Criminally snubbed by the Oscars was Sergio Leone’s final film, the elegiac gangster epic Once Upon a Time in America, starring Robert De Niro and James Woods. Also from the old school was David Lean, the legendary director of Brief Encounter and Lawrence of Arabia, who bowed out with the Best Picture nominated A Passage to India.
John Huston, who had made his directorial debut over 40 years earlier with The Maltese Falcon, chipped in with Under the Volcano, which earned a Best Actor nomination for Albert Finney. Less successful was Stanley Donen. Best known for his string of classic Hollywood musicals like Singin’ in the Rain and On the Town, he went out with a whimper, directing the sleazy sex comedy Blame it on Rio! with Michael Caine.
Meanwhile, David Lynch followed his wonderfully moving The Elephant Man with his baffling adaptation of Frank Herbert’s Dune - neither critics or audiences were impressed. Woody Allen picked up a Best Director nomination for his likeable comedy Broadway Danny Rose, about a nebbish theatrical agent who has an affair with a gangster’s moll.
On the arthouse circuit, Jim Jarmusch made his breakthrough with the charmingly deadbeat Stranger than Paradise, while German auteur Wim Wenders won the big prize at Cannes for his wistful road movie Paris, Texas, starring Harry Dean Stanton and Nastassja Kinski.
To think, there once was a time when people didn’t have the phrase “turned up to 11” to describe something ridiculously loud or intense. Rob Reiner fixed that with the release of This is Spinal Tap, his brilliant mockumentary following the misfortunes of a fading rock band, which probably has the world record for most quotable lines per minute.
Alex Cox made his directorial debut with his punk sci-fi comedy Repo Man, starring Emilio Estevez as an angry teen mentored by Harry Dean Stanton’s rumpled old pro in the art of repossessing vehicles.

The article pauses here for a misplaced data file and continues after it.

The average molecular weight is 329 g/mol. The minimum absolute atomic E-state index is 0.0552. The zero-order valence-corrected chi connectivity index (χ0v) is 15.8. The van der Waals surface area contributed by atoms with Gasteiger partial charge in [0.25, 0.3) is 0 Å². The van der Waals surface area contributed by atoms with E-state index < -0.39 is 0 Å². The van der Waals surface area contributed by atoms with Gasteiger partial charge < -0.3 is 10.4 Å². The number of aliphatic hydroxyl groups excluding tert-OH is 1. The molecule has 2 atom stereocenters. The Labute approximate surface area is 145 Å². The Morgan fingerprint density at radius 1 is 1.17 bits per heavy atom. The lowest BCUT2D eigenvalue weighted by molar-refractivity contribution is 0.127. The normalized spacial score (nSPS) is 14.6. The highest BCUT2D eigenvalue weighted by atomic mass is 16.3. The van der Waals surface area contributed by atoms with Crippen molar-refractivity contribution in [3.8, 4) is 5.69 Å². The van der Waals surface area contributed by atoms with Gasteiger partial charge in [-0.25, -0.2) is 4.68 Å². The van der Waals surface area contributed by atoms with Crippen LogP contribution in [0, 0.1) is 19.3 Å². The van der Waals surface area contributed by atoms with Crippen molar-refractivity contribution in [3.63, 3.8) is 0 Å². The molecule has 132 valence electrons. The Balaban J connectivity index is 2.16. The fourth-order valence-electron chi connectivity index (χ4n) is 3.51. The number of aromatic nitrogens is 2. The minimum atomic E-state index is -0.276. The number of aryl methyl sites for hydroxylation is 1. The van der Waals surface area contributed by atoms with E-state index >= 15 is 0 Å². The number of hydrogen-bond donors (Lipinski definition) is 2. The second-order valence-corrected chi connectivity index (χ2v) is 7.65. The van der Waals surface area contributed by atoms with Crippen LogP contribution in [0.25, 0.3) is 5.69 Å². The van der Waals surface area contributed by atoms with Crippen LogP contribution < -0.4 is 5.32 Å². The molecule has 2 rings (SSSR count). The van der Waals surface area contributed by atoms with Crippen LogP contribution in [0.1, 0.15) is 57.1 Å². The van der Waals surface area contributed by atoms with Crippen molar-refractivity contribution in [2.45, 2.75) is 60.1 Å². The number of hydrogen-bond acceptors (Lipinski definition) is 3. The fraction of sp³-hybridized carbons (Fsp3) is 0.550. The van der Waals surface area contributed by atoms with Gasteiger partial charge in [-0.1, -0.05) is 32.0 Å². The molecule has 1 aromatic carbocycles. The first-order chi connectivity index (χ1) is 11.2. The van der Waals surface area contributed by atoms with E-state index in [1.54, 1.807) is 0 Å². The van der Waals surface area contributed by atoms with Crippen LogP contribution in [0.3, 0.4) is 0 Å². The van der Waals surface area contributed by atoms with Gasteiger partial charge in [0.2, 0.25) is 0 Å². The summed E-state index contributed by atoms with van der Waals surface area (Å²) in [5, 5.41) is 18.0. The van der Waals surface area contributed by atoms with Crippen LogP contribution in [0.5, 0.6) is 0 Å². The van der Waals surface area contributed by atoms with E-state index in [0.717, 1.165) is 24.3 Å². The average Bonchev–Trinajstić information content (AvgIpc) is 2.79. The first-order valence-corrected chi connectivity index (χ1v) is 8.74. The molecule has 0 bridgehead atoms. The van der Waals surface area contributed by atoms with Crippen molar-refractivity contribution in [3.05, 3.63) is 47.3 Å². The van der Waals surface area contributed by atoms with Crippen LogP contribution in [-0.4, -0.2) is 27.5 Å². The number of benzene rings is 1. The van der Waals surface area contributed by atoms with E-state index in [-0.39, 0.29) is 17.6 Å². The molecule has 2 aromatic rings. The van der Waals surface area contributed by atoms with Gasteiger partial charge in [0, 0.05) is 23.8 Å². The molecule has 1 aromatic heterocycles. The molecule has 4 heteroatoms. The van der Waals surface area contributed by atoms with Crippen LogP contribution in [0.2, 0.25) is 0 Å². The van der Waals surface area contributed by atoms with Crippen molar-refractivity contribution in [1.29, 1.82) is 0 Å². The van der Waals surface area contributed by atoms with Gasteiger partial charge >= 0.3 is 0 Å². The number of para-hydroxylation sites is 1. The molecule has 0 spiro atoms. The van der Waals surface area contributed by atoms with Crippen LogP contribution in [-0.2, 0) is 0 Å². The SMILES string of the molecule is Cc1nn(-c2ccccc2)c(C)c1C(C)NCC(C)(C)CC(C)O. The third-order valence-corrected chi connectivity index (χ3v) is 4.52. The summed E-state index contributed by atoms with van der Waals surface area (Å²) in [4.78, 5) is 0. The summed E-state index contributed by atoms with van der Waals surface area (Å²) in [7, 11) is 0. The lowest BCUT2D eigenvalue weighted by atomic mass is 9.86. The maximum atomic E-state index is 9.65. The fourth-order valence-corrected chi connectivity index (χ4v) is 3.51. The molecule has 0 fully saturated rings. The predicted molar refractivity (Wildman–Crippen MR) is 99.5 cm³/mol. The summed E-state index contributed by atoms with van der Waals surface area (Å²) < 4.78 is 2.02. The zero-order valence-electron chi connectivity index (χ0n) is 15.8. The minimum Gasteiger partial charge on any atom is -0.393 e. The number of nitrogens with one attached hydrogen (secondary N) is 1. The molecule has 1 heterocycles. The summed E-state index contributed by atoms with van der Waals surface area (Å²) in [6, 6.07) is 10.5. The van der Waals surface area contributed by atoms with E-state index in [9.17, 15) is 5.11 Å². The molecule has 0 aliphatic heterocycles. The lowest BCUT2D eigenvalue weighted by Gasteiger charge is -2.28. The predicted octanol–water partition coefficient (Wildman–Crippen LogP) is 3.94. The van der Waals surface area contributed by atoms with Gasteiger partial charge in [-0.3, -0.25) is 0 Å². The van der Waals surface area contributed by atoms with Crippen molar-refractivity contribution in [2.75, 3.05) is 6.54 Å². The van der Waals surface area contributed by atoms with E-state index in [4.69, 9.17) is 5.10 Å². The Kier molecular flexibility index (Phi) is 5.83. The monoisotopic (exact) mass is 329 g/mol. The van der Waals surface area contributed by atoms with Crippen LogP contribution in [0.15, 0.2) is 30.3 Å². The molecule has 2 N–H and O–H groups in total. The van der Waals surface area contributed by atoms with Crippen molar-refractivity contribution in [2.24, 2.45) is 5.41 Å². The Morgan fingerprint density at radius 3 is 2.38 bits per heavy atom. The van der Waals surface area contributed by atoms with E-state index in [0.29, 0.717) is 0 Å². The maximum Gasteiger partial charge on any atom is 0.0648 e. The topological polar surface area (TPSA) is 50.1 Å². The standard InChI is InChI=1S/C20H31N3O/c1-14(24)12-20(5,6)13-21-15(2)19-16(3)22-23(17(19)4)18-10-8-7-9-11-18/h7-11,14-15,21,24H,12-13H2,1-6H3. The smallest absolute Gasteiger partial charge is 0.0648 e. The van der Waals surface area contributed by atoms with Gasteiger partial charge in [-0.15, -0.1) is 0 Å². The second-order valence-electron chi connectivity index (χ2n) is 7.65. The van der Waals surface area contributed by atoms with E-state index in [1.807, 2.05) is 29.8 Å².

Walter Hill continued with some of the themes of his 1979 hit The Warriors in Streets of Fire, his wild and very loud “Rock & Roll fable.” With a gritty retro ‘50s style, Diane Lane belting out the tunes, and a young Willem Dafoe as the bad guy apparently wearing nothing but a set of leather waders, it bombed at the box office but has since developed a solid cult following.
Another film that was probably too niche to succeed in theatres was W.D. Richter’s oddball sci-fi The Adventures of Buckaroo Banzai Across the 8th Dimension, starring Peter Weller as a physicist, neurosurgeon, polymath, test pilot and rock star on a mission to save the world from evil aliens.
Significantly darker in tone than the family fare coming out of Hollywood around the same time was The Neverending Story, a German production directed by Wolfgang Peterson. It generated a hit title song for Limahl (still played on a daily basis on the radio here in the Czech Republic) and scarred a generation for life with the scene where a horse loses the will to live and drowns in a swamp.
Elsewhere, Night of the Comet was a likeable vehicle for scream queen Kelli Maroney; Troma released their flagship title and best film to date, The Toxic Avenger; Neil Jordan directed his strange, spooky fantasy horror The Company of Wolves.
Lastly, one of the most influential films to come out of 1984 was Wes Craven’s A Nightmare on Elm Street. Made on a tiny budget, the horror introduced the world to razor-fingered bogeyman Freddy Krueger.
From a child killer haunting his victims’ dreams to a far more jokey figure haunting the airwaves by rapping with The Fat Boys, he became one of the big three horror icons of the ‘80s, along with Jason Vorhees and Michael Myers. It was this slasher boom that Craven was partially responsible for that inspired his postmodern Scream, and kicked off the whole ‘80s revival. Which brings us full circle…
What are your favourite movies from 1984? Let us know!